Bob Dylan and Petrarch
Three preliminary remarks before praising “Die Stimmen aus der Unterwelt”, an excellent book written by University professor Heinrich Detering:
1. My German is good but far from perfect. I hope I didn’t misunderstand any crucial passage.
2. Detering contradicts a previous article of mine featuring Dante as the unidentified Italian poet in Bob Dylan’s “Tangled Up In Blue”. He proposes Petrarch instead, and his arguments — admittedly — make a lot of sense.
3. Detering expands on previous research carried out by Richard F. Thomas, whom I consider the highest authority in the field of Dylan’s involvement with Greek and Roman classics. My article will not deal with this aspect.
“Workingman’s Blues #2” gets a lot of attention, in Detering’s work, as a perfect example of a song where Dylan shows his dexterity in breaking down distances between highbrow and popular culture, theater and song, film and literature. Drawing from different sources Dylan establishes a set of rules where Merle Haggard’s country music, biblical references and Henry Timrod, a poet from the 19th century, converse in a heterogeneous polyphony beyond the boundaries of space and time. Borderlines between old European traditions and the American present disappear thanks to a powerful amalgam invented by shape shifting Bob Dylan.
“Die Stimmen aus der Unterwelt” rightly highlights Dylan’s chameleon-like qualities. And yet shouldn’t we start looking at his achievements as an artist from a different point of view? Symbiosis between rock and literature also works the other way around. Thanks to Dylan popular music is gaining respectability. In Salman Rushdie’s latest novel “The Golden House”, for example, the author is dealing with co-protagonist Petya and writes at page 206 of the hardback version: “Petya moves on, the tambourine man, far from the twisted reach of crazy sorrow…He begins to dance beneath the diamond sky with one hand waving free.” In other words, literature is now increasingly borrowing from Dylan songs too. So who is copying whom? Rushdie, a serious candidate for the upcoming Nobel prize, pays homage to Dylan and does so in a novel full of references to sex scandals, America, and the rise and fall of the Roman Empire.
Something strikes you when you listen to Merle Haggard’s version of “Workingman’s Blues”: however hard his life might be, at the end of the day the protagonist has got a job and has never been on welfare. Dylan’s version of the song, on the other hand, is dedicated to a man who lives on rice and beans and tries to avoid becoming a criminal. Call it globalization or the need “to compete abroad”, Detering interprets “Workingman’s Blues #2” as a downbeat masterpiece and sees the same scenario in “Masked and Anonymous” — a film co-written and interpreted by Bob Dylan in 2003.
“You know when the Roman Empire fell? You know what Caesar and the rest of them Romans were doing when the barbarians were at the gate? Shooting craps and gambling”, says one of the characters in the movie. “Masked and Anonymous” takes place in an unidentified American country which is going through an economic crisis of Weimar proportions. Criminals and big corporations divide and rule. Civil war is looming. No one seems to care while human beings are sacrificed in the name of profit. A journalist in charge of covering a benefit concert — the nucleus of the film — comments that “sexuality is more revolutionary than any ideology”. But the charity event fails and there isn’t much sex involved.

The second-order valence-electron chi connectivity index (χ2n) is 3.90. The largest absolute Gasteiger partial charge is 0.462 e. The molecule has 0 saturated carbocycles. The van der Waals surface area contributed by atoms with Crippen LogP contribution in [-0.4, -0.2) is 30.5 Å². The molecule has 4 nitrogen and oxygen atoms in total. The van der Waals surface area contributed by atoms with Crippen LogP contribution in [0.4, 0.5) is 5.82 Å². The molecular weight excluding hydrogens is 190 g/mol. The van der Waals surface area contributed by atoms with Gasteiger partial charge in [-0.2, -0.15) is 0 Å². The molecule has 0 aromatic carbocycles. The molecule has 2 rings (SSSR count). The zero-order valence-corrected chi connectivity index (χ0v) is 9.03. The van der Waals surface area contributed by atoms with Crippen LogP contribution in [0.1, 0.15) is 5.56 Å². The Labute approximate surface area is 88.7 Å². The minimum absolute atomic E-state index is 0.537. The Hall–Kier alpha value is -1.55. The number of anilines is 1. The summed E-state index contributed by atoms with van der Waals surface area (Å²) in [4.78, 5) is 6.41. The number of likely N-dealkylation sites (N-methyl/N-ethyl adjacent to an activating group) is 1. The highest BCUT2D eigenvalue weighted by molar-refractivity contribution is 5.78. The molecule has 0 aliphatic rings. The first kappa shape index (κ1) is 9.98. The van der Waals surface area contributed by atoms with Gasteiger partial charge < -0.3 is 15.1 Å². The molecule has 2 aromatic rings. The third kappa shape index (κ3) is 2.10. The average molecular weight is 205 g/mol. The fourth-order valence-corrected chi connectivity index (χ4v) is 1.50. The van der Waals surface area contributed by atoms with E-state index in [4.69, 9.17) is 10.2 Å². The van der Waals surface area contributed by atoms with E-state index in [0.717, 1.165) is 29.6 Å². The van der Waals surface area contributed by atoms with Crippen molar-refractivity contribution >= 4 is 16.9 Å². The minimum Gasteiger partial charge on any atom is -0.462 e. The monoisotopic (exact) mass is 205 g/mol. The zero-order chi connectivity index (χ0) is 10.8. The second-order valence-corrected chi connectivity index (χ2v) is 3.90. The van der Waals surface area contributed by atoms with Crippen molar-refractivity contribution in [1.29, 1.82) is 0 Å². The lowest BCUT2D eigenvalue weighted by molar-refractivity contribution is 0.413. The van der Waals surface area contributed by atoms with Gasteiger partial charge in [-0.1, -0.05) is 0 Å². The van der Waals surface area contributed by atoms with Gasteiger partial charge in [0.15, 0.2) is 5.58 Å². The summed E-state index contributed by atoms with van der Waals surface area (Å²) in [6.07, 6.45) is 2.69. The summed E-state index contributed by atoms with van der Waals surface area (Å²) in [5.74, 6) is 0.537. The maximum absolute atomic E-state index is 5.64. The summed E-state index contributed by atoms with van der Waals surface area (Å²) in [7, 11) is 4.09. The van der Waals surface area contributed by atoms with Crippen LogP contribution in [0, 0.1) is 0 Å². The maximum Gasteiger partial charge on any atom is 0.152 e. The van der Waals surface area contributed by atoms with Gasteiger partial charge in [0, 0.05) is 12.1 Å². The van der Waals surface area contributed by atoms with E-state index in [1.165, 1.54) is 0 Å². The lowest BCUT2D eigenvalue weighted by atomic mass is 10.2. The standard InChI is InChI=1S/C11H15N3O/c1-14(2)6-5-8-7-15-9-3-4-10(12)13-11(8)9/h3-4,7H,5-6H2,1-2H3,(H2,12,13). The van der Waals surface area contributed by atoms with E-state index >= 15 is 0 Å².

In order to unveil the key to Dylan’s relationship with eroticism and love, Detering suggests we look no further than “Shadows In The Night” — a 2015 album where Dylan revisits Frank Sinatra’s standards and offers a disenchanted view of woman’s redeeming power. Unfortunately, the door leading to Heaven is now closed and there is no sexual healing. A disillusion that many centuries ago had also been worded by Petrarch in the following verses to Laura: “I find no peace, and yet I make no war / And fear, and hope: and burn, and I am ice”.
When in the mid-seventies Dylan finds new inspiration and a new muse, he sings about her in “Tangled Up in Blue”, and reveals that she is married when they first meet. In the same song we discover she is working in a “topless place”, probably as a strip-tease dancer. In the following album “Desire” the same archetypal lady appears under different guises — as Oriental goddess, mistress, sister and wife. Or is she a different woman each time? Detering’s point is that Petrarch’s muse Laura De Sade was also married when he fell in love with her. In his sonnet “Piovonmi amare lagrime dal viso” Petrarca openly acknowledged his “ardent wishes” towards Madame De Sade whose sweet smile “rescues me from the martyr fire”. In other words, thanks to her intervention, he was “saved” from “desire”.
Similarly, before and during his born-again period Dylan doesn’t shy away from explicit erotic lyricism. In “New Pony” his lady “knows how to foxtrot, lope and pace”. In “Precious Angel” she is the “queen” of his “flesh”, while in “Gonna Change My Way of Thinking” she is an expert in the art of love who can even do “the Georgia crawl”. Sex and religion are strictly intertwined. Detering shows in his book how the spiritual dimension and secular needs are not mutually exclusive and how importantly they define Dylan’s art.